The speed of the solar wind is divided into two zones, one extending from the equator to about 30 degrees latitude. The typical wind flow in the equatorial region consists of particles traveling at variable rates, alternating between speeds of 350 kilometers to 400 kilometers per second (nearly 1 million miles per hour). Above this zone, extending all the way to the highest latitude, is fast wind traveling at double the speed -- about 750 kilometers per second (about 2 million miles per hour) -- and at a relatively steady flow. These winds come from coronal holes in the Sun, which are close to the poles and fairly large when the Sun is in a quiescent state. The speeds in the high latitude zones north and south are nearly equal, despite their separation by slow wind around the equator.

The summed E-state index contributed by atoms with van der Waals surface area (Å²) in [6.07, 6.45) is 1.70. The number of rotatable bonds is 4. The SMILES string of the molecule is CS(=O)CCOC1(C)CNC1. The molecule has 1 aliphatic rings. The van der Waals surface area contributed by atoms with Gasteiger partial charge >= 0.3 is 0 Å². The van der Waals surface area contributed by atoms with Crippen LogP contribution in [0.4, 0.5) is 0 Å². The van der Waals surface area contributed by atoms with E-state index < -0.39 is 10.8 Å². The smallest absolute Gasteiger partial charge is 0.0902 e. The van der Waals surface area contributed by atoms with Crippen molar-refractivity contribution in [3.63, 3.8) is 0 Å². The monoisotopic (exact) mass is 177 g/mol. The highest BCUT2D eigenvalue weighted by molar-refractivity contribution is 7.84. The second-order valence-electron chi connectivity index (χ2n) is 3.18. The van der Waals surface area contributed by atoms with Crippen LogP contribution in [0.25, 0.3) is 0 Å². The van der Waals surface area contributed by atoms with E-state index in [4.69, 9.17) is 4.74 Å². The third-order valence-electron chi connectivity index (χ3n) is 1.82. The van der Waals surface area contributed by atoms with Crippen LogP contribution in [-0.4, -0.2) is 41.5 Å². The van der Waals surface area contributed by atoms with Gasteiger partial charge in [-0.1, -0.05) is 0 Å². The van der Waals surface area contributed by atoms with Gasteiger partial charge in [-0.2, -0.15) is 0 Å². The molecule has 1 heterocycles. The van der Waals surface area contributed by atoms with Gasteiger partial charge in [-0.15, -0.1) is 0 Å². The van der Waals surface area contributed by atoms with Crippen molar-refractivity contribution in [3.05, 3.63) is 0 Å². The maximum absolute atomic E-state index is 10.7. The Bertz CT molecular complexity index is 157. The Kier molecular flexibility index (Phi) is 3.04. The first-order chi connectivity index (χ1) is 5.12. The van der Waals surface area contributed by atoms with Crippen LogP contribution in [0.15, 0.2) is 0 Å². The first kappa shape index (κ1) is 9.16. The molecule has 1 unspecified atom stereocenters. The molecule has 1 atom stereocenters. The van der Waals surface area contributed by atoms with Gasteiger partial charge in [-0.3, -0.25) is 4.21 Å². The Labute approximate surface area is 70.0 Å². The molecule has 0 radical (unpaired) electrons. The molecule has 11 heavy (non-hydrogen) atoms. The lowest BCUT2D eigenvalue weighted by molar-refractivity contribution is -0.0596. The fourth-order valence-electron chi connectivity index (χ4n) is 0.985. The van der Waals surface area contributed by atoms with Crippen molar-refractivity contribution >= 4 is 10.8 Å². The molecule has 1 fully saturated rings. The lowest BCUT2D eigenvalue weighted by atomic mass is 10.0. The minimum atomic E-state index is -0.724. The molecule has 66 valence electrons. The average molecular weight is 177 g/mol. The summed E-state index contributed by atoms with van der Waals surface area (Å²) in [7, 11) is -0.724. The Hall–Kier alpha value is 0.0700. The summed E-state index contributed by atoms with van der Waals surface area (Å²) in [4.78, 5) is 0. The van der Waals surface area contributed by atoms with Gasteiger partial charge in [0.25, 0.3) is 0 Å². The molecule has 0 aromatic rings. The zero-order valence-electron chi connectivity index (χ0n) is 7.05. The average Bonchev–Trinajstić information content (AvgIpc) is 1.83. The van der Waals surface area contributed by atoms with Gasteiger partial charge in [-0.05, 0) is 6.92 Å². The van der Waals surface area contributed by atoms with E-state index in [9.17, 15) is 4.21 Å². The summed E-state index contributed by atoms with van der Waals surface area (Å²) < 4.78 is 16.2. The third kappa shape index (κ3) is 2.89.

"This division of the wind into three zones -- north, equatorial and south -- is also seen in the magnetic field measurements," Smith said. "In the fast, high-latitude wind, large amplitude waves are continuously present, traveling outward from the Sun. These unusually large, strong waves are similar to waves moving along a taut rope. They move outward along a large scale solar magnetic field that is stretched outward into space by the solar wind."
Energetic particle bursts also divide space into two regions. The bursts occur from the equator to between 40 and 70 degrees latitude, after which they disappear. Particles in this region of fast wind surprised scientists, who then had to develop new models of the Sun's global magnetic field. Since the particles are guided along the large-scale field, these field lines appear to be transported from high to low latitude through the Sun's equatorial region.